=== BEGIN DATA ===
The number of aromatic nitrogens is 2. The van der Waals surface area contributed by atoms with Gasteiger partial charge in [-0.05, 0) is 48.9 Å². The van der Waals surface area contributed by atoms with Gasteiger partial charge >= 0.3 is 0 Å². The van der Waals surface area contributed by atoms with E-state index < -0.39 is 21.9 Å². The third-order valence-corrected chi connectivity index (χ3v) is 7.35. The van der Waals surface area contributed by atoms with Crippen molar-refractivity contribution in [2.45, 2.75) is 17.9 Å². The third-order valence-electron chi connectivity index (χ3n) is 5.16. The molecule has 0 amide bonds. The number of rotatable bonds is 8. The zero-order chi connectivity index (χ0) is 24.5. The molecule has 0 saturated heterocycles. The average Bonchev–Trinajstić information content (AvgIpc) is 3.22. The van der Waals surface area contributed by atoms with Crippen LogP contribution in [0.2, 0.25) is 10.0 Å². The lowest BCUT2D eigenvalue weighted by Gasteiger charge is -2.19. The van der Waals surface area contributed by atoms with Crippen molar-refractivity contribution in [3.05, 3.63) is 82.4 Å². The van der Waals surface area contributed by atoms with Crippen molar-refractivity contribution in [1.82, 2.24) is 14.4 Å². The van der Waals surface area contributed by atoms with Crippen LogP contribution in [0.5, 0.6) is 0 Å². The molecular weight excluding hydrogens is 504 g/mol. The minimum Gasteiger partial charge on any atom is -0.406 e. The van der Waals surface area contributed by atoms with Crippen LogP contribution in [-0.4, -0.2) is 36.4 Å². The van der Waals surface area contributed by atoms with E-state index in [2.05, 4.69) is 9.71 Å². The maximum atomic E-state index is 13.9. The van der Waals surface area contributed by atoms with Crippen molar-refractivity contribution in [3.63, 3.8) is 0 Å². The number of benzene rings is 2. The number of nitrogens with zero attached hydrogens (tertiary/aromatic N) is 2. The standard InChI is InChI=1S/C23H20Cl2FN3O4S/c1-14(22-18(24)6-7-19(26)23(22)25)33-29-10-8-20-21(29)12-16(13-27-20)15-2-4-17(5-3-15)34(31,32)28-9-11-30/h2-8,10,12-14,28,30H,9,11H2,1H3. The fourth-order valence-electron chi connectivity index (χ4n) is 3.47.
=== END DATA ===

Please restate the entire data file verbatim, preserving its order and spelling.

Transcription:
The number of aromatic nitrogens is 2. The van der Waals surface area contributed by atoms with Gasteiger partial charge in [-0.05, 0) is 48.9 Å². The van der Waals surface area contributed by atoms with Gasteiger partial charge >= 0.3 is 0 Å². The van der Waals surface area contributed by atoms with E-state index < -0.39 is 21.9 Å². The third-order valence-corrected chi connectivity index (χ3v) is 7.35. The van der Waals surface area contributed by atoms with Crippen molar-refractivity contribution in [2.45, 2.75) is 17.9 Å². The third-order valence-electron chi connectivity index (χ3n) is 5.16. The molecule has 0 amide bonds. The number of rotatable bonds is 8. The zero-order chi connectivity index (χ0) is 24.5. The molecule has 0 saturated heterocycles. The average Bonchev–Trinajstić information content (AvgIpc) is 3.22. The van der Waals surface area contributed by atoms with Crippen LogP contribution in [0.2, 0.25) is 10.0 Å². The lowest BCUT2D eigenvalue weighted by Gasteiger charge is -2.19. The van der Waals surface area contributed by atoms with Crippen molar-refractivity contribution in [3.05, 3.63) is 82.4 Å². The van der Waals surface area contributed by atoms with Crippen molar-refractivity contribution in [1.82, 2.24) is 14.4 Å². The van der Waals surface area contributed by atoms with Crippen LogP contribution in [0.5, 0.6) is 0 Å². The molecular weight excluding hydrogens is 504 g/mol. The minimum Gasteiger partial charge on any atom is -0.406 e. The van der Waals surface area contributed by atoms with Crippen LogP contribution in [-0.4, -0.2) is 36.4 Å². The van der Waals surface area contributed by atoms with E-state index in [2.05, 4.69) is 9.71 Å². The maximum atomic E-state index is 13.9. The van der Waals surface area contributed by atoms with Crippen molar-refractivity contribution in [3.63, 3.8) is 0 Å². The number of benzene rings is 2. The number of nitrogens with zero attached hydrogens (tertiary/aromatic N) is 2. The standard InChI is InChI=1S/C23H20Cl2FN3O4S/c1-14(22-18(24)6-7-19(26)23(22)25)33-29-10-8-20-21(29)12-16(13-27-20)15-2-4-17(5-3-15)34(31,32)28-9-11-30/h2-8,10,12-14,28,30H,9,11H2,1H3. The fourth-order valence-electron chi connectivity index (χ4n) is 3.47.